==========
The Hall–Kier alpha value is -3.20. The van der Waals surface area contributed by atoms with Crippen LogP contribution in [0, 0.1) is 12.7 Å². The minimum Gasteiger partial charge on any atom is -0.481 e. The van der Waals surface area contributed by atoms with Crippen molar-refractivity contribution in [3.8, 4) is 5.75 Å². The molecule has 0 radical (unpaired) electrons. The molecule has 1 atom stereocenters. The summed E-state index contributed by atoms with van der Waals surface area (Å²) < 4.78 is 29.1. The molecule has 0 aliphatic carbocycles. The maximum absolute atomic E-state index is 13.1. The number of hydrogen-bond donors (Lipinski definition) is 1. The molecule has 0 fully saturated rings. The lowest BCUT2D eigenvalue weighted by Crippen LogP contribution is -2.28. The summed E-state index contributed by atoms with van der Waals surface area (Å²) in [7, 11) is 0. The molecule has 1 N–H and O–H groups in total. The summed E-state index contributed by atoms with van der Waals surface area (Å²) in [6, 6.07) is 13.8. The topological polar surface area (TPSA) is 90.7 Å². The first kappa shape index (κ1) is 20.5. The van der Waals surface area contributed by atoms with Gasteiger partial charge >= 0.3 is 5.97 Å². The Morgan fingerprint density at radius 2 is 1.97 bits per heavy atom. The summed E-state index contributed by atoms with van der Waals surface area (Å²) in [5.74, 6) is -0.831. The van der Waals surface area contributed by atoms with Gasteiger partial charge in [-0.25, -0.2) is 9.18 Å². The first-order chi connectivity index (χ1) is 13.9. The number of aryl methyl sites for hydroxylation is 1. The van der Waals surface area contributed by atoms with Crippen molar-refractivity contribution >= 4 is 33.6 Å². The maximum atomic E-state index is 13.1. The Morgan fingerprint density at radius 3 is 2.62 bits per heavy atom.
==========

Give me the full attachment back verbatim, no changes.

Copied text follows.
The Hall–Kier alpha value is -3.20. The van der Waals surface area contributed by atoms with Crippen LogP contribution in [0, 0.1) is 12.7 Å². The minimum Gasteiger partial charge on any atom is -0.481 e. The van der Waals surface area contributed by atoms with Crippen molar-refractivity contribution in [3.8, 4) is 5.75 Å². The molecule has 0 radical (unpaired) electrons. The molecule has 1 atom stereocenters. The summed E-state index contributed by atoms with van der Waals surface area (Å²) < 4.78 is 29.1. The molecule has 0 aliphatic carbocycles. The maximum absolute atomic E-state index is 13.1. The number of hydrogen-bond donors (Lipinski definition) is 1. The molecule has 0 fully saturated rings. The lowest BCUT2D eigenvalue weighted by Crippen LogP contribution is -2.28. The summed E-state index contributed by atoms with van der Waals surface area (Å²) in [7, 11) is 0. The molecule has 1 N–H and O–H groups in total. The summed E-state index contributed by atoms with van der Waals surface area (Å²) in [6, 6.07) is 13.8. The topological polar surface area (TPSA) is 90.7 Å². The first kappa shape index (κ1) is 20.5. The van der Waals surface area contributed by atoms with Gasteiger partial charge >= 0.3 is 5.97 Å². The Morgan fingerprint density at radius 2 is 1.97 bits per heavy atom. The summed E-state index contributed by atoms with van der Waals surface area (Å²) in [5.74, 6) is -0.831. The van der Waals surface area contributed by atoms with Gasteiger partial charge in [-0.25, -0.2) is 9.18 Å². The first-order chi connectivity index (χ1) is 13.9. The number of aryl methyl sites for hydroxylation is 1. The van der Waals surface area contributed by atoms with Crippen molar-refractivity contribution >= 4 is 33.6 Å². The maximum atomic E-state index is 13.1. The Morgan fingerprint density at radius 3 is 2.62 bits per heavy atom.